The Echo by James Smythe
|Why can't just one person live through|
one of his novels?
Again, it's rather difficult to do justice to this novel without completely ruining the surprise. I will say, hubris notwithstanding, that I spotted the twist pretty quickly, but that doesn't take anything away from what is another taut, suspense-filled novel, with terror, horror and death a-plenty – the body count must be up there with Hot Shots! Part Deux. There are plenty of unanswered questions, and told from the point of view of Mira aboard the Lära, inevitably themes of sibling rivalry, separation and solitude abound, exploring the mind as much as the void. And the anomaly itself, impersonal, indifferent, entirely enigmatic and unknowable, is a terrifying and believable character in it's own right. Why is it here? What does it mean? Is it coming straight for us? Thought-provoking and very entertaining in a bleak, everyone-is-going-to-die* sort-of fashion, this is setting up what should be a very interesting third and fourth book in the tetralogy, and I shall be gently stalking Mr Smythe through social media for the foreseeable future.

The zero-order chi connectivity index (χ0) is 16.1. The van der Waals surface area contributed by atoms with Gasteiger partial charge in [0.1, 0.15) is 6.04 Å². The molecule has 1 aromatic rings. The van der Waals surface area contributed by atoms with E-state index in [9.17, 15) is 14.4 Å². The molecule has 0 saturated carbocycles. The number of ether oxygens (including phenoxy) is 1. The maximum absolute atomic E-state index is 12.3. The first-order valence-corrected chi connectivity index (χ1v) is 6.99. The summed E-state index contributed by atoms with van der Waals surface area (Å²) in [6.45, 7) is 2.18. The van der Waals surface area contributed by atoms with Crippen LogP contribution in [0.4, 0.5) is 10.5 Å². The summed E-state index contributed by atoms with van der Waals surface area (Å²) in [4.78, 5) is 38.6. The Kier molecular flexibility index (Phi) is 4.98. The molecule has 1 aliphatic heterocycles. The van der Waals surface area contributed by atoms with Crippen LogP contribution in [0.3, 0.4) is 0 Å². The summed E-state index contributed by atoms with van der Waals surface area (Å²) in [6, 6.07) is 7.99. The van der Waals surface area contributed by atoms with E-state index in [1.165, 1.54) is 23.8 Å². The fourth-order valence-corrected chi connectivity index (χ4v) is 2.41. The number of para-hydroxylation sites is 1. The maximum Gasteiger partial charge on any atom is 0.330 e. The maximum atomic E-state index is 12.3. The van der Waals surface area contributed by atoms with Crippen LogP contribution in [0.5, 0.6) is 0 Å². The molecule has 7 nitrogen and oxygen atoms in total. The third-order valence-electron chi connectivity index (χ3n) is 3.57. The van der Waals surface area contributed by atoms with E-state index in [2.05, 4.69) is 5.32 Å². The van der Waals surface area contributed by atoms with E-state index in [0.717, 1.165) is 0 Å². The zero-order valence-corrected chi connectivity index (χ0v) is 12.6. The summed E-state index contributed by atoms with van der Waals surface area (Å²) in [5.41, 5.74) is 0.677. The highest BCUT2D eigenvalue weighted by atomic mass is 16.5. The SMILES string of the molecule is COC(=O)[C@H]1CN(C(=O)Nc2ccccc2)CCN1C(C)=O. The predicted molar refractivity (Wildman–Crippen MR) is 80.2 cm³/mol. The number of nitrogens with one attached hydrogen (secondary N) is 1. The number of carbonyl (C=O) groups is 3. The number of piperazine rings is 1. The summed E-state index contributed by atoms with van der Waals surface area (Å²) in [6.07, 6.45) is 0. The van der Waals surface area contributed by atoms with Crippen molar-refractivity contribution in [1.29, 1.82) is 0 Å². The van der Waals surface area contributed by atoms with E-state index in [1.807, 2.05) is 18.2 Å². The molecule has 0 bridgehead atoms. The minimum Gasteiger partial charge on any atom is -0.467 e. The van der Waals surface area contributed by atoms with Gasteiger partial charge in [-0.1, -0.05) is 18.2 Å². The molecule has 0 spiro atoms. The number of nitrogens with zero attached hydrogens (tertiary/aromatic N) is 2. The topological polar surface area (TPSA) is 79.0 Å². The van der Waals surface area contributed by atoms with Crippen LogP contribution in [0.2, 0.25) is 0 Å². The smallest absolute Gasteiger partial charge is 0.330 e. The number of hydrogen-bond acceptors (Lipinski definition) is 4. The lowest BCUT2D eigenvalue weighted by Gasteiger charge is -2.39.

* Or near as damn it.